For my presentation to Space and the Arctic 2009 I took a look at the retreat of Jakobshavn Isbrae, a glacier of the west Greenland ice sheet. The glacier is well known for its rapid retreat. In fact it has lost all of the floating part of this formerly tidewater glacier (tidewater glaciers are glaciers that terminate in sea fjords). Using high resolution Radarsat-1 images (pixel spacing 6.5 m) from NASAs Alaska Satellite Facility, I mapped the glacier front in 2000, 2004, 2005 and 2007. The result is a graphic picture of how some glaciers are responding to climate change.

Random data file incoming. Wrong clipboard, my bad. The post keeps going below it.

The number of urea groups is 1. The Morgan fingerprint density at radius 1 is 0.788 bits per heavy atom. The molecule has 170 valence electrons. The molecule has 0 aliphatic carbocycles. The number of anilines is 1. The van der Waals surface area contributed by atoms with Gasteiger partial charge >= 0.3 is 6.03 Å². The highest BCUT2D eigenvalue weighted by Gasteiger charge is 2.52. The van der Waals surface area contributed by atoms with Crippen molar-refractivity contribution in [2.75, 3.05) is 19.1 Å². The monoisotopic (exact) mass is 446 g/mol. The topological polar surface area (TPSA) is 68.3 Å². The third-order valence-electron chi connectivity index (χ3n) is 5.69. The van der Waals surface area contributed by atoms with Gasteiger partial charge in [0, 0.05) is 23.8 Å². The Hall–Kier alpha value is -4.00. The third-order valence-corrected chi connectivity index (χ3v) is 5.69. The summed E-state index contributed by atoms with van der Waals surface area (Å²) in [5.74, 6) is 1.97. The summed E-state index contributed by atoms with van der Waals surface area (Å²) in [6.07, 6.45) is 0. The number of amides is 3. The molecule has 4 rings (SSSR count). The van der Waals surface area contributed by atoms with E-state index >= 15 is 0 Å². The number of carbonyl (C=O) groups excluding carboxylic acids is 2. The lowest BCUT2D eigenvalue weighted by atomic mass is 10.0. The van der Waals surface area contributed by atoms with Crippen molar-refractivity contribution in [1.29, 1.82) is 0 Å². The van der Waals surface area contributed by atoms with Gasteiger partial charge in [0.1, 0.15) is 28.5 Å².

In just seven years, the glacier front retreated almost 15 km in places, losing around 82 km2 of ice. The glacier front is now aligned along the grounding line (the shoreline). Jakobshavn is something of an extreme example; not all glaciers are retreating so fast and tidewater glaciers are particularly complex systems, so we should be careful about drawing simplistic conclusions. Neverthess, the glacier has lost a lot of area (and mass) in a very short time. Climate change in action.